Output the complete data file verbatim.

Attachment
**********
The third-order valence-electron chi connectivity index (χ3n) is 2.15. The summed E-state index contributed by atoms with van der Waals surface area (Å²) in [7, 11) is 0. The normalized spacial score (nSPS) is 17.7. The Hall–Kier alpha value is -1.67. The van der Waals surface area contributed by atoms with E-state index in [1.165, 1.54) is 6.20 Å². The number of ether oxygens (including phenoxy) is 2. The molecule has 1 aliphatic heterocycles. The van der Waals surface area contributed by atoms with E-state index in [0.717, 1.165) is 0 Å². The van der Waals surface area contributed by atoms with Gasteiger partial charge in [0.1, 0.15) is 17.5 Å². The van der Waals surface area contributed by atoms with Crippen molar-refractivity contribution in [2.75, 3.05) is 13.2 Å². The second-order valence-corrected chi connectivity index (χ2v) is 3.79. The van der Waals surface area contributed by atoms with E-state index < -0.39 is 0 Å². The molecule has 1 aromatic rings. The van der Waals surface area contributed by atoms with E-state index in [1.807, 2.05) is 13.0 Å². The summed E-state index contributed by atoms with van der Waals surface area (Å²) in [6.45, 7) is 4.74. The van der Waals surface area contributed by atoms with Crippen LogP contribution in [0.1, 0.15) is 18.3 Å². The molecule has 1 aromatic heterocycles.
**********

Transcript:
The third-order valence-electron chi connectivity index (χ3n) is 2.15. The summed E-state index contributed by atoms with van der Waals surface area (Å²) in [7, 11) is 0. The normalized spacial score (nSPS) is 17.7. The Hall–Kier alpha value is -1.67. The van der Waals surface area contributed by atoms with E-state index in [1.165, 1.54) is 6.20 Å². The number of ether oxygens (including phenoxy) is 2. The molecule has 1 aliphatic heterocycles. The van der Waals surface area contributed by atoms with E-state index in [0.717, 1.165) is 0 Å². The van der Waals surface area contributed by atoms with Gasteiger partial charge in [0.1, 0.15) is 17.5 Å². The van der Waals surface area contributed by atoms with Crippen molar-refractivity contribution in [2.75, 3.05) is 13.2 Å². The second-order valence-corrected chi connectivity index (χ2v) is 3.79. The van der Waals surface area contributed by atoms with E-state index < -0.39 is 0 Å². The molecule has 1 aromatic rings. The van der Waals surface area contributed by atoms with E-state index in [1.807, 2.05) is 13.0 Å². The summed E-state index contributed by atoms with van der Waals surface area (Å²) in [6.45, 7) is 4.74. The van der Waals surface area contributed by atoms with Crippen LogP contribution in [0.1, 0.15) is 18.3 Å². The molecule has 1 aromatic heterocycles.